VIDEO EXCLUSIVE: Simon Manyonda & Director Hafsteinn Gunnar Sigurðsson On Fear Of Flying, ‘Northern Comfort’
In an exclusive interview with uInterview at the South By Southwest Film Festival in Austin, Texas, Northern Comfort director Hafsteinn Gunnar Sigurðsson and actor Simon Manyonda had a philosophical discussion about what they hope the audience will take home from the movie.
Northern Comfort is a dark comedy about a diverse group of people in London who, sharing a chronic fear of flying, join a course in hopes of overcoming their fears. However, the movie takes a twist when the group goes on a mandatory trip to Iceland in order to complete their “fear of flying” course, which leaves them stranded in the cold Arctic to overcome their demons and find their way home.
The Icelandic director explained that the concept for the movie came from a family member who suffers from a fear of flying and took a similar course to overcome it. “I thought to myself, ‘yeah this is a quite good premise.’ It’s a really kind of intense situation that could be fun but also touching to expose these vulnerabilities of the characters and of the human being,” Sigurðsson said.
Describing the movie as an existential comedy, Sigurðsson admitted he himself is “constantly afraid of dying and this film is about that.” “I guess we’re all, at some point during our day, there some thoughts that are not wanted and keep upsetting us,” he added. “And [Northern Comfort] is about letting go of that.”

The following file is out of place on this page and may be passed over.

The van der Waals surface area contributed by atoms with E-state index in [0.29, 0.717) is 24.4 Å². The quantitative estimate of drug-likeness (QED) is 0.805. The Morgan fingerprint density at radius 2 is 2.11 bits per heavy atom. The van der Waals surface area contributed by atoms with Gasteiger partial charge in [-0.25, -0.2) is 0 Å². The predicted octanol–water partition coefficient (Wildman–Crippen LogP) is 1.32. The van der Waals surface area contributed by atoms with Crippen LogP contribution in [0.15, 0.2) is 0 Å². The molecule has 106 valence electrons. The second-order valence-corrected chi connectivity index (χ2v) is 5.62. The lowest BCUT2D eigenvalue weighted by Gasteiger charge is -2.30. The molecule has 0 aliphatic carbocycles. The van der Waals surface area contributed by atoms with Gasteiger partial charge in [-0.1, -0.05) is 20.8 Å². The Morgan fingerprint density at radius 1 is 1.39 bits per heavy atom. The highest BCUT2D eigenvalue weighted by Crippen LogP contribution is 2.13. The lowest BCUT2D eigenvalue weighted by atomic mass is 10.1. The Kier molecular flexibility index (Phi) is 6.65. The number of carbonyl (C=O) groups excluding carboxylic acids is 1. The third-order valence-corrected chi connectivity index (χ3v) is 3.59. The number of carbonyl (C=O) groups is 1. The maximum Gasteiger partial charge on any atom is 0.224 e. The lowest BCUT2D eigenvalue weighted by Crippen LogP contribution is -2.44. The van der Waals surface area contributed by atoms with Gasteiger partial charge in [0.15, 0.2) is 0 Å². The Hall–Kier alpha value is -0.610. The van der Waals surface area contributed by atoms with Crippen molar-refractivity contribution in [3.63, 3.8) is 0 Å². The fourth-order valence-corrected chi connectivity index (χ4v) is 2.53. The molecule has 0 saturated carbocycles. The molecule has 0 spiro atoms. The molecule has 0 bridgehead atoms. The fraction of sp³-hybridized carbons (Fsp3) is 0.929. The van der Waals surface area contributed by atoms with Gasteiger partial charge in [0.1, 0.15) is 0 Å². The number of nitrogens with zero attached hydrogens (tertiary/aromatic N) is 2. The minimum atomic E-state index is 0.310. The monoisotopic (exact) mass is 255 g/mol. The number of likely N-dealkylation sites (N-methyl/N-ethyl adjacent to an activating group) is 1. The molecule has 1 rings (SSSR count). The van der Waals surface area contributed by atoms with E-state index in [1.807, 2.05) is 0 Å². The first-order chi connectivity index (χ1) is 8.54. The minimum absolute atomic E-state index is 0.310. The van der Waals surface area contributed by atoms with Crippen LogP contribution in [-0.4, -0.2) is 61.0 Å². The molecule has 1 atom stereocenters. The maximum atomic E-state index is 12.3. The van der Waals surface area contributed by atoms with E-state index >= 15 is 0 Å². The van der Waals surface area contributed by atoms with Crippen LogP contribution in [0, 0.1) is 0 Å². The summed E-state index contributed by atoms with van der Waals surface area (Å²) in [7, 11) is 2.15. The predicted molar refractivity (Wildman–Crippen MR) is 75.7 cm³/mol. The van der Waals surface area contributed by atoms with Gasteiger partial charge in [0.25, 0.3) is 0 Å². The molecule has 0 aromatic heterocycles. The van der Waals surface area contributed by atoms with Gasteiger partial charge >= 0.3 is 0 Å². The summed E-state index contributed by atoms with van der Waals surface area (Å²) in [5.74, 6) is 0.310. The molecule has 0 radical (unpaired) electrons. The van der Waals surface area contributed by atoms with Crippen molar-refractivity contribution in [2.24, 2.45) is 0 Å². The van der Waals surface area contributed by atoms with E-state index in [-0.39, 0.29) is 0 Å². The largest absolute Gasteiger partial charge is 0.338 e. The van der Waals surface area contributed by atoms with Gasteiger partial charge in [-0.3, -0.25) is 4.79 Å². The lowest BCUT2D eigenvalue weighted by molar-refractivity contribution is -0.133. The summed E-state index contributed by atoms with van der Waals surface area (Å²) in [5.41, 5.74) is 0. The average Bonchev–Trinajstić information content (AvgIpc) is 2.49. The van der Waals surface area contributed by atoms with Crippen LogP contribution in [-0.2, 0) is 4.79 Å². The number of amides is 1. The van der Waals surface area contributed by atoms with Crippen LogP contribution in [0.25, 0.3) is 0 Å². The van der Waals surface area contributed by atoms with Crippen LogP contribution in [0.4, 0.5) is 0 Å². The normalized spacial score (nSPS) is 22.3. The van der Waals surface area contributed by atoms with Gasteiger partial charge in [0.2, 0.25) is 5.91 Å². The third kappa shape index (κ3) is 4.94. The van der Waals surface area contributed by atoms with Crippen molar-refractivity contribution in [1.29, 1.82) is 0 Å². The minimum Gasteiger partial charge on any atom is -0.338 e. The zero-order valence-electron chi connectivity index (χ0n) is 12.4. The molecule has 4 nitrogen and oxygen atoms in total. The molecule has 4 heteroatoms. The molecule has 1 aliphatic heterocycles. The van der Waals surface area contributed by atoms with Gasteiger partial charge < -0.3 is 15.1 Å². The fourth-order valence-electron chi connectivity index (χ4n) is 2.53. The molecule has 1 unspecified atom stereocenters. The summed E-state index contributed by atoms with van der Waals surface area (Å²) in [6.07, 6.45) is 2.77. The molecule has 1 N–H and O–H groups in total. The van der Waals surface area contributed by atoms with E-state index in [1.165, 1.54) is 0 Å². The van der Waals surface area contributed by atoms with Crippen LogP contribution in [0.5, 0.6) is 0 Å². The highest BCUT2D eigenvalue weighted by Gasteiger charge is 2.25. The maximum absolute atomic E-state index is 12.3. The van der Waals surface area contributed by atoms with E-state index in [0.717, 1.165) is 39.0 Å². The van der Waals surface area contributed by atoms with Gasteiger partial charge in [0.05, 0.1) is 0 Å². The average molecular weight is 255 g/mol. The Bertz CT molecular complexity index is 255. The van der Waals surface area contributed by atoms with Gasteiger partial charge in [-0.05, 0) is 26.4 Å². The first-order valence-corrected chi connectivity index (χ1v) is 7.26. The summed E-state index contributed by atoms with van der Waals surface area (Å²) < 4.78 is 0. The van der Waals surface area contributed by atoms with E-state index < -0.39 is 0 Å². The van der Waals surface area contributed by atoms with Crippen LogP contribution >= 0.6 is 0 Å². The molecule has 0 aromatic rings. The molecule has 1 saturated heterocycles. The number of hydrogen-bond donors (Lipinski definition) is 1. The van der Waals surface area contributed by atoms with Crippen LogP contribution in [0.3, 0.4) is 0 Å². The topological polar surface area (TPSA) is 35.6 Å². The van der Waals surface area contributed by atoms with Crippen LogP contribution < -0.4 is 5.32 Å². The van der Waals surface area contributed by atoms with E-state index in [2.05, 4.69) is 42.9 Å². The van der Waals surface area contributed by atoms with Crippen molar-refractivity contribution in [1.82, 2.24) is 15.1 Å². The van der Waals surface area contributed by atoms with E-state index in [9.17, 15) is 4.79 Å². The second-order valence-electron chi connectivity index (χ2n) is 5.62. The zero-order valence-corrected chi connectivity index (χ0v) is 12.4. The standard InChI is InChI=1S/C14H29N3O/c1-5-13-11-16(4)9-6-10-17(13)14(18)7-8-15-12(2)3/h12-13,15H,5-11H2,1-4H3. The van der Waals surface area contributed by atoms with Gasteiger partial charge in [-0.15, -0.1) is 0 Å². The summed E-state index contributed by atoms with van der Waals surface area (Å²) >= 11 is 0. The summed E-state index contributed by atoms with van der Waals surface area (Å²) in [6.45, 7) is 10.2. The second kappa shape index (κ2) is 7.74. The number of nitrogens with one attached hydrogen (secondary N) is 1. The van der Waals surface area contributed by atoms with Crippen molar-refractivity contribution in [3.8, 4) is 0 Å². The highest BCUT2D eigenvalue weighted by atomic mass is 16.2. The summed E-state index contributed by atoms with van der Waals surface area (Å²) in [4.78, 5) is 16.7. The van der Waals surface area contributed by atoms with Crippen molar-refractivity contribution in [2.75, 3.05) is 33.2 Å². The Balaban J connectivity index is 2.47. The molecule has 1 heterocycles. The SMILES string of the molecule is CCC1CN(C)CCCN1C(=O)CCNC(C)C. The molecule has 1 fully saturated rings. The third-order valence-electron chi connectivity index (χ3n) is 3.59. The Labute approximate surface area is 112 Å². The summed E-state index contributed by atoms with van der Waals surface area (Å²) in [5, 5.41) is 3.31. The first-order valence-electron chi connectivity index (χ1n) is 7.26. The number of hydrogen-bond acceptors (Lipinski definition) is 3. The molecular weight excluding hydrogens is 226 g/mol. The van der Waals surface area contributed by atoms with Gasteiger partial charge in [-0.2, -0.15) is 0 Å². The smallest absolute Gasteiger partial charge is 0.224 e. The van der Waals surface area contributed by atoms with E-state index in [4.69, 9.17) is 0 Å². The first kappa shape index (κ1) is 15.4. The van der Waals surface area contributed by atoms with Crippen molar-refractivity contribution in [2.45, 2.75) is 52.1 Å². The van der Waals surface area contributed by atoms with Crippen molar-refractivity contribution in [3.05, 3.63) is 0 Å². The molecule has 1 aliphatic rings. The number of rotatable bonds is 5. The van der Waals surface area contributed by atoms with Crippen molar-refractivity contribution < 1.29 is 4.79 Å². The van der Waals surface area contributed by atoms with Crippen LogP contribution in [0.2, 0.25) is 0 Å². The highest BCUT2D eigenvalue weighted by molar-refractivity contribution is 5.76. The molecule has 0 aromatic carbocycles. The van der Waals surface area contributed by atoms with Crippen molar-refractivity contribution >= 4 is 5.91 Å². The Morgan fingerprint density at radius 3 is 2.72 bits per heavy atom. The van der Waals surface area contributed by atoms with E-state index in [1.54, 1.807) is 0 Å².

Manyonda, who plays Charles, an assistant instructor who ends up taking leadership after the accident, resonated with Sigurðsson. “Oh absolutely, I’m chronically anxious… There are a lot of things in life that could come and attack you at any moment in time,” he said.
The British actor went on to explain that one of the reasons why he enjoys acting and playing these characters that “have a beginning, middle, and an end” is that it helps him “control” his anxieties and live vicariously through them.
When asked about Northern Comfort’s message to its viewers, Sigurðsson hoped that they would leave knowing that “it’s okay to feel small and just let go.”
Manyonda agreed with the director, saying, “It’s okay to be afraid and fear is a process. You’ve gotta go all the way through it to come out to the other side.”
“And actually, admitting really is the first step,” he continued. “It’s not the last step, and that journey can be long and you might have to get on a plane and get stranded to achieve the rest of the steps but if you could admit to feeling small, to feeling scared, to feeling anxious, to feeling stressed, then someone might say ‘me too, I can help you.’”
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